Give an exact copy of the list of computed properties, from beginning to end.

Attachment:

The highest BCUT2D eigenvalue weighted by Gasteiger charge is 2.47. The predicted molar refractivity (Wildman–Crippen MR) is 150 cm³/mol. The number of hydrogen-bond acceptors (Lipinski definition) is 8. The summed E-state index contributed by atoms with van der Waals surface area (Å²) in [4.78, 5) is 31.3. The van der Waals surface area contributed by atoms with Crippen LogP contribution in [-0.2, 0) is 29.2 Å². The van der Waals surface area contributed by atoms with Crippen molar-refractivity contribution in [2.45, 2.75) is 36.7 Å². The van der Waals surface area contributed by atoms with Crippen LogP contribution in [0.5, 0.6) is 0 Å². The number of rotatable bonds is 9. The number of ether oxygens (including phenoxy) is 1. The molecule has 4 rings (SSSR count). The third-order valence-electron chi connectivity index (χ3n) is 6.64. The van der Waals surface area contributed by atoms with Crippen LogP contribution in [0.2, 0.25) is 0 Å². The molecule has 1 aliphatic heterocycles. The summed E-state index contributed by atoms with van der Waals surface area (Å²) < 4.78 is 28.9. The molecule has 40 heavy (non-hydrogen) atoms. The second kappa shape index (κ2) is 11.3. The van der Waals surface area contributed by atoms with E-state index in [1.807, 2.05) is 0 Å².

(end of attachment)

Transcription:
The highest BCUT2D eigenvalue weighted by Gasteiger charge is 2.47. The predicted molar refractivity (Wildman–Crippen MR) is 150 cm³/mol. The number of hydrogen-bond acceptors (Lipinski definition) is 8. The summed E-state index contributed by atoms with van der Waals surface area (Å²) in [4.78, 5) is 31.3. The van der Waals surface area contributed by atoms with Crippen LogP contribution in [-0.2, 0) is 29.2 Å². The van der Waals surface area contributed by atoms with Crippen molar-refractivity contribution in [2.45, 2.75) is 36.7 Å². The van der Waals surface area contributed by atoms with Crippen LogP contribution in [0.5, 0.6) is 0 Å². The number of rotatable bonds is 9. The number of ether oxygens (including phenoxy) is 1. The molecule has 4 rings (SSSR count). The third-order valence-electron chi connectivity index (χ3n) is 6.64. The van der Waals surface area contributed by atoms with Crippen LogP contribution in [0.2, 0.25) is 0 Å². The molecule has 1 aliphatic heterocycles. The summed E-state index contributed by atoms with van der Waals surface area (Å²) < 4.78 is 28.9. The molecule has 40 heavy (non-hydrogen) atoms. The second kappa shape index (κ2) is 11.3. The van der Waals surface area contributed by atoms with E-state index in [1.807, 2.05) is 0 Å².